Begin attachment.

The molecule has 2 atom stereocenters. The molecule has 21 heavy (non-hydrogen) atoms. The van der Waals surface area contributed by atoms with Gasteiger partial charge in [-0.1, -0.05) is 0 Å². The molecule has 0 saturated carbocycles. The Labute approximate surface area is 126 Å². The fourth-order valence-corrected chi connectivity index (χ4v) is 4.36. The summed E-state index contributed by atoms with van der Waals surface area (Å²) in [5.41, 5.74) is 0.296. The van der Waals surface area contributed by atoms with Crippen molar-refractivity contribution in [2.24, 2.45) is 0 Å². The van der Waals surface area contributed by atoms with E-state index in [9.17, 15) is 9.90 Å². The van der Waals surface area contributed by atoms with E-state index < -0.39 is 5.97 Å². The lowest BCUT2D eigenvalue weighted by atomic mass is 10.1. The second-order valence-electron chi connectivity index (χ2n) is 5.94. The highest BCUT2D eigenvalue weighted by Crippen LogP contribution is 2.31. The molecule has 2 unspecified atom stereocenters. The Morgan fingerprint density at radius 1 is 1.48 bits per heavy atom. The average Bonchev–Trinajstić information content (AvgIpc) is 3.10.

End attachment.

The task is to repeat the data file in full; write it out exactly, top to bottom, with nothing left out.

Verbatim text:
The molecule has 2 atom stereocenters. The molecule has 21 heavy (non-hydrogen) atoms. The van der Waals surface area contributed by atoms with Gasteiger partial charge in [-0.1, -0.05) is 0 Å². The molecule has 0 saturated carbocycles. The Labute approximate surface area is 126 Å². The fourth-order valence-corrected chi connectivity index (χ4v) is 4.36. The summed E-state index contributed by atoms with van der Waals surface area (Å²) in [5.41, 5.74) is 0.296. The van der Waals surface area contributed by atoms with Crippen molar-refractivity contribution in [2.24, 2.45) is 0 Å². The van der Waals surface area contributed by atoms with E-state index in [9.17, 15) is 9.90 Å². The van der Waals surface area contributed by atoms with E-state index < -0.39 is 5.97 Å². The lowest BCUT2D eigenvalue weighted by atomic mass is 10.1. The second-order valence-electron chi connectivity index (χ2n) is 5.94. The highest BCUT2D eigenvalue weighted by Crippen LogP contribution is 2.31. The molecule has 2 unspecified atom stereocenters. The Morgan fingerprint density at radius 1 is 1.48 bits per heavy atom. The average Bonchev–Trinajstić information content (AvgIpc) is 3.10.